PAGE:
VENUS: A virtual environment network using satellites

Sanjay K Udani, University of Pennsylvania

Abstract

Network access has evolved from basic text-only terminals to color graphical browsers with full-motion video capability. The next logical step of this evolution is to have fully immersive access to the network where users are no longer merely looking at a screen; instead, they will be immersed in a virtual environment and will be able to move around and interact with thousands of users. In addition to having suitable user interfaces such as head mounted displays and electronic gloves, the network has to be able to handle the traffic of all these users and deliver it reliably. Scalability, flexibility, and security are essential, as is quality of service. To achieve this level of immersion on a large scale, a new network/protocol architecture is necessary. The VENUS architecture addresses each of these problems by creating a network architecture which is scalable and flexible. We define a new hybrid architecture consisting of a server, a high bandwidth broadcast-only link and lower bandwidth bi-directional links. In our design, user attribute/control information is separated from user data and the two are sent over different network paths. Each user is able to obtain a complete, generic view of the virtual world. VENUS is highly scalable in both the number of users it can handle as well as in its geographical reach. Our architecture offers several other advantages over the previous designs, including privacy, ease of searching, variable field of view and user-defined access control. Using our experimental setup, we show that the VENUS model is feasible and scales well for tens of thousands of users. We present analysis that backs up our key claims. We also identify the key bottlenecks in the system and suggest methods to reduce them.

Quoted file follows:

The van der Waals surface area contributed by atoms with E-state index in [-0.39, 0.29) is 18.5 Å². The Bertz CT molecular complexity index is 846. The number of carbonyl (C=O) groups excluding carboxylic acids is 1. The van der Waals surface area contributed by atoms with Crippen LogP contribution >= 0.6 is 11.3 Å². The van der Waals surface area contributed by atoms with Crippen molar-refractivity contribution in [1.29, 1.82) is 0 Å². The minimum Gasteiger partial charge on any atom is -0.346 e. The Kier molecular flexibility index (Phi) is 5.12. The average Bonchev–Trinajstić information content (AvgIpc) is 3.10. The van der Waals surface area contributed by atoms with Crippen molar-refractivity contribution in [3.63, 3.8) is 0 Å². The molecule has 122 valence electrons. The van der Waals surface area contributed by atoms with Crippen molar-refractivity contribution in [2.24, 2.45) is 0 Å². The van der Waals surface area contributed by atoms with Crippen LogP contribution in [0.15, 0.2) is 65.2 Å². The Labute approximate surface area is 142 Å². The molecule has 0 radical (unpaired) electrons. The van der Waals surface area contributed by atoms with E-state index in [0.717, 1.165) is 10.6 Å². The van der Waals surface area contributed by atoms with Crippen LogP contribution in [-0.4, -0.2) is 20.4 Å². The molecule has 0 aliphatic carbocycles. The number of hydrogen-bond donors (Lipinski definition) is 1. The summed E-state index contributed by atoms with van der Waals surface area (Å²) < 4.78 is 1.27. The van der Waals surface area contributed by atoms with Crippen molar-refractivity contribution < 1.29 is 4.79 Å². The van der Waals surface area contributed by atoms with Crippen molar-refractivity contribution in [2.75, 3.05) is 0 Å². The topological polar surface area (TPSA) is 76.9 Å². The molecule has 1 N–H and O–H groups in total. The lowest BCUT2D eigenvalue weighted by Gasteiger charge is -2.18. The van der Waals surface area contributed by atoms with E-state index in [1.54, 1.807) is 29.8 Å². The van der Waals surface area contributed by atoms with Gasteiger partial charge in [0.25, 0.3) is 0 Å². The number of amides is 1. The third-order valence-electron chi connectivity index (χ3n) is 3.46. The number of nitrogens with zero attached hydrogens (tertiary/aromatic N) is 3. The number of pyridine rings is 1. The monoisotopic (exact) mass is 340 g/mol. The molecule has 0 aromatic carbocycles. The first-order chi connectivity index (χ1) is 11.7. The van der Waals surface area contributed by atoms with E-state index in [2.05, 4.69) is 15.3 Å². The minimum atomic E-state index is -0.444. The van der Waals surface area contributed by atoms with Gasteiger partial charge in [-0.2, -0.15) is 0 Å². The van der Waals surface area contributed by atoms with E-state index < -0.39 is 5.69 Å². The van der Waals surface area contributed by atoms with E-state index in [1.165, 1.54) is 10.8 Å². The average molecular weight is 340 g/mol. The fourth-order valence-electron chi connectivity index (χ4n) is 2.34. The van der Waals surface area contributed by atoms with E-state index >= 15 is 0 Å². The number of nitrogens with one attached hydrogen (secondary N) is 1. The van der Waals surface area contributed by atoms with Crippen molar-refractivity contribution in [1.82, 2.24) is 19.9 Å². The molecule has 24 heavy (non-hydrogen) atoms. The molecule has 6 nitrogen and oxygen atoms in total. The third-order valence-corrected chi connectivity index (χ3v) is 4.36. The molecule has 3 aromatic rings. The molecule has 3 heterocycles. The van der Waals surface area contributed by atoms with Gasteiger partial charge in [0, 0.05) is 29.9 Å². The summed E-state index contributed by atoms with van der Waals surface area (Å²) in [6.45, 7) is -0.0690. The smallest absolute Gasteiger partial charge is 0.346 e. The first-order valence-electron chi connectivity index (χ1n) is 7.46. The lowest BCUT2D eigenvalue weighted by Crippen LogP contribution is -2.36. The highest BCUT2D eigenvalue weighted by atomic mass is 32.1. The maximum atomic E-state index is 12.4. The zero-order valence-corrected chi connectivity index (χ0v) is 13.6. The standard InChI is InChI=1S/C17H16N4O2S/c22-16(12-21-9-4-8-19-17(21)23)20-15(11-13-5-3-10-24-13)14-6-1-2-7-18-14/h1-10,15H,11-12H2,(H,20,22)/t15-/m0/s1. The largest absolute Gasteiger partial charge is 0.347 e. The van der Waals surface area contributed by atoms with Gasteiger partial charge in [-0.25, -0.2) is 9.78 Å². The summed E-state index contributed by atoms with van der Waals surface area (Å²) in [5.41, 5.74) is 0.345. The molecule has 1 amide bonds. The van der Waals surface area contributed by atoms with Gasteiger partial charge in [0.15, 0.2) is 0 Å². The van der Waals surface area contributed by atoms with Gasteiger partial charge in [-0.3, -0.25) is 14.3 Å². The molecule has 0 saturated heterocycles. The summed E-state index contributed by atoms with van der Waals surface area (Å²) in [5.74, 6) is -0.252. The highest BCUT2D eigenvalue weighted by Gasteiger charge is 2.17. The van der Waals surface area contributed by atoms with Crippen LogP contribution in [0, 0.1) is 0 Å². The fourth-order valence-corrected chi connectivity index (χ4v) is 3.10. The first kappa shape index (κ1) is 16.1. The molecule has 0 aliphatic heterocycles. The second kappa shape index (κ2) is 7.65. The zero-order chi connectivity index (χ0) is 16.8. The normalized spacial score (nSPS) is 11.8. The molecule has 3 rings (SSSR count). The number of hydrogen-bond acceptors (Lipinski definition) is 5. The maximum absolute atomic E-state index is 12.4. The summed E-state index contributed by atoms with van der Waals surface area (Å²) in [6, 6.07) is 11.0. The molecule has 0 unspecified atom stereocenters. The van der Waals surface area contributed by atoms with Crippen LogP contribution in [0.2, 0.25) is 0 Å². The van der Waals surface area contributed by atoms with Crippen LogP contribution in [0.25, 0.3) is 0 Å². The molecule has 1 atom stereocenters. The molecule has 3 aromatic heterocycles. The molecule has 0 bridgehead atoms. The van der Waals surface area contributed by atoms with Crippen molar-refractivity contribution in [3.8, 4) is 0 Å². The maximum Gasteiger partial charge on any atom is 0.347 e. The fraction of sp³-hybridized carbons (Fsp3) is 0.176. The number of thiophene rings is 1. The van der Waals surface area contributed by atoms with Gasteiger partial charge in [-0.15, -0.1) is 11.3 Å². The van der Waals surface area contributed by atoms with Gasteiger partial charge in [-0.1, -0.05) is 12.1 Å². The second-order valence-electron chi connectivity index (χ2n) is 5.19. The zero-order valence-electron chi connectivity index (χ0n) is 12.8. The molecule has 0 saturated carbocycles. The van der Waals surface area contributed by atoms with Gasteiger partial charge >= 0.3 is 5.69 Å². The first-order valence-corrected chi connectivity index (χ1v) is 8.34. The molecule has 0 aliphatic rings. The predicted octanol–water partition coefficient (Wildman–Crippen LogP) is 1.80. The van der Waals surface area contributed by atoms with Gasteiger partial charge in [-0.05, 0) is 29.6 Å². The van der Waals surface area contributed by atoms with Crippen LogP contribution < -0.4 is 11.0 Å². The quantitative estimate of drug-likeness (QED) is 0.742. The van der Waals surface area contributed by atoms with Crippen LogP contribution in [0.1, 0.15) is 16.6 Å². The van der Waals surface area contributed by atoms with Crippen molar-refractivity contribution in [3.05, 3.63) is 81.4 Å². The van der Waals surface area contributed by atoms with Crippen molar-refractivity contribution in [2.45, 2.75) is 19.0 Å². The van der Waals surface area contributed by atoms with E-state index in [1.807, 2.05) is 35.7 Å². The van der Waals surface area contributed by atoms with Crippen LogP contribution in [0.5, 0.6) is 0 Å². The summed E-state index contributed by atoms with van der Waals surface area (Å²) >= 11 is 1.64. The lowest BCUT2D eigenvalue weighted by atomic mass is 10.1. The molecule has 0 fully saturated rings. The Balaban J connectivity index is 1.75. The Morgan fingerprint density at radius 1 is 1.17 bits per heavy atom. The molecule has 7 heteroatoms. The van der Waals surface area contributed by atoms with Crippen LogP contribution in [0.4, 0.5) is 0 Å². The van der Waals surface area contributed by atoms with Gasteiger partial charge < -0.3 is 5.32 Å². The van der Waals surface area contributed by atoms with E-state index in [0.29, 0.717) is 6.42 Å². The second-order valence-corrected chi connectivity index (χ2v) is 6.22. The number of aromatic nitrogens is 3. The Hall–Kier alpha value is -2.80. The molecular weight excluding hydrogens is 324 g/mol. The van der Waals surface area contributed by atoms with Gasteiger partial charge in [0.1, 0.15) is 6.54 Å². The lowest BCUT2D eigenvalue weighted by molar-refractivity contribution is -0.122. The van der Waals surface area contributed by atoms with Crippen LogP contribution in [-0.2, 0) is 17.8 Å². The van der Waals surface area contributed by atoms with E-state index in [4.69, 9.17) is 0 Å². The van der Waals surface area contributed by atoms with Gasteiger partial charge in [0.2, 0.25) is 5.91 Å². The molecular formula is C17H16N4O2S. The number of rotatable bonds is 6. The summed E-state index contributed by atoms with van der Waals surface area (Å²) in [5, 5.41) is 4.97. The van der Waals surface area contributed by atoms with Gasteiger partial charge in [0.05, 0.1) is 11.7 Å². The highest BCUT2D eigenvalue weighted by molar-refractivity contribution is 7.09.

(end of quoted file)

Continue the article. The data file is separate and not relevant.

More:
Subject Area

Computer science

Recommended Citation

Udani, Sanjay K, "VENUS: A virtual environment network using satellites" (1999). Dissertations available from ProQuest. AAI9953607.
https://repository.upenn.edu/dissertations/AAI9953607

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